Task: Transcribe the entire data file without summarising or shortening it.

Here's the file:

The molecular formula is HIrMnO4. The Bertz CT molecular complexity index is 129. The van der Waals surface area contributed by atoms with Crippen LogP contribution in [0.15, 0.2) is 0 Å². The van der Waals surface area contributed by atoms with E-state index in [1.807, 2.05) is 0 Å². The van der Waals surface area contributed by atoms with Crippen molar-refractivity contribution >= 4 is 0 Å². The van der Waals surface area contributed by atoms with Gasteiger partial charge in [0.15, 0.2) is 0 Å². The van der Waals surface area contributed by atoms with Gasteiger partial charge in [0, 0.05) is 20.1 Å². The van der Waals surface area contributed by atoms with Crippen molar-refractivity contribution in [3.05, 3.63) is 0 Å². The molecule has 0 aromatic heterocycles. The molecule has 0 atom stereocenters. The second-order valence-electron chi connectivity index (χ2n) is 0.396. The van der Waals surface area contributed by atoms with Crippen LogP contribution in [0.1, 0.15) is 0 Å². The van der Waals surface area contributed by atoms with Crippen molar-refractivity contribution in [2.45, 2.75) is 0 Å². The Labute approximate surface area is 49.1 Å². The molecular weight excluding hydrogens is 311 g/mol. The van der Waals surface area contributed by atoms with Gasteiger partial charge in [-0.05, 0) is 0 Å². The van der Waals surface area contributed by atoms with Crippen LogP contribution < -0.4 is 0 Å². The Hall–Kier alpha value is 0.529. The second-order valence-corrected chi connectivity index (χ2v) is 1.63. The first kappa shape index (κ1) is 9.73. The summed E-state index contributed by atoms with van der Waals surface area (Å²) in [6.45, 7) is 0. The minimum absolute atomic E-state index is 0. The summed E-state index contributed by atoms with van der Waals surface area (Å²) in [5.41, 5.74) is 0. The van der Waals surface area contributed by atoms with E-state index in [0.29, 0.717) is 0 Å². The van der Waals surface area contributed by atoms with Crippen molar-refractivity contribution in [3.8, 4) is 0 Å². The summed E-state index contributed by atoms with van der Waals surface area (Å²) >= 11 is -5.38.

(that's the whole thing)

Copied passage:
The molecular formula is HIrMnO4. The Bertz CT molecular complexity index is 129. The van der Waals surface area contributed by atoms with Crippen LogP contribution in [0.15, 0.2) is 0 Å². The van der Waals surface area contributed by atoms with E-state index in [1.807, 2.05) is 0 Å². The van der Waals surface area contributed by atoms with Crippen molar-refractivity contribution >= 4 is 0 Å². The van der Waals surface area contributed by atoms with Gasteiger partial charge in [0.15, 0.2) is 0 Å². The van der Waals surface area contributed by atoms with Gasteiger partial charge in [0, 0.05) is 20.1 Å². The van der Waals surface area contributed by atoms with Crippen molar-refractivity contribution in [3.05, 3.63) is 0 Å². The molecule has 0 aromatic heterocycles. The molecule has 0 atom stereocenters. The second-order valence-electron chi connectivity index (χ2n) is 0.396. The van der Waals surface area contributed by atoms with Crippen LogP contribution in [0.1, 0.15) is 0 Å². The van der Waals surface area contributed by atoms with Crippen molar-refractivity contribution in [2.45, 2.75) is 0 Å². The Labute approximate surface area is 49.1 Å². The molecular weight excluding hydrogens is 311 g/mol. The van der Waals surface area contributed by atoms with Gasteiger partial charge in [-0.05, 0) is 0 Å². The van der Waals surface area contributed by atoms with Crippen LogP contribution < -0.4 is 0 Å². The Hall–Kier alpha value is 0.529. The second-order valence-corrected chi connectivity index (χ2v) is 1.63. The first kappa shape index (κ1) is 9.73. The summed E-state index contributed by atoms with van der Waals surface area (Å²) in [6.45, 7) is 0. The minimum absolute atomic E-state index is 0. The summed E-state index contributed by atoms with van der Waals surface area (Å²) in [5.41, 5.74) is 0. The van der Waals surface area contributed by atoms with E-state index in [0.29, 0.717) is 0 Å². The van der Waals surface area contributed by atoms with Crippen molar-refractivity contribution in [3.8, 4) is 0 Å². The summed E-state index contributed by atoms with van der Waals surface area (Å²) >= 11 is -5.38.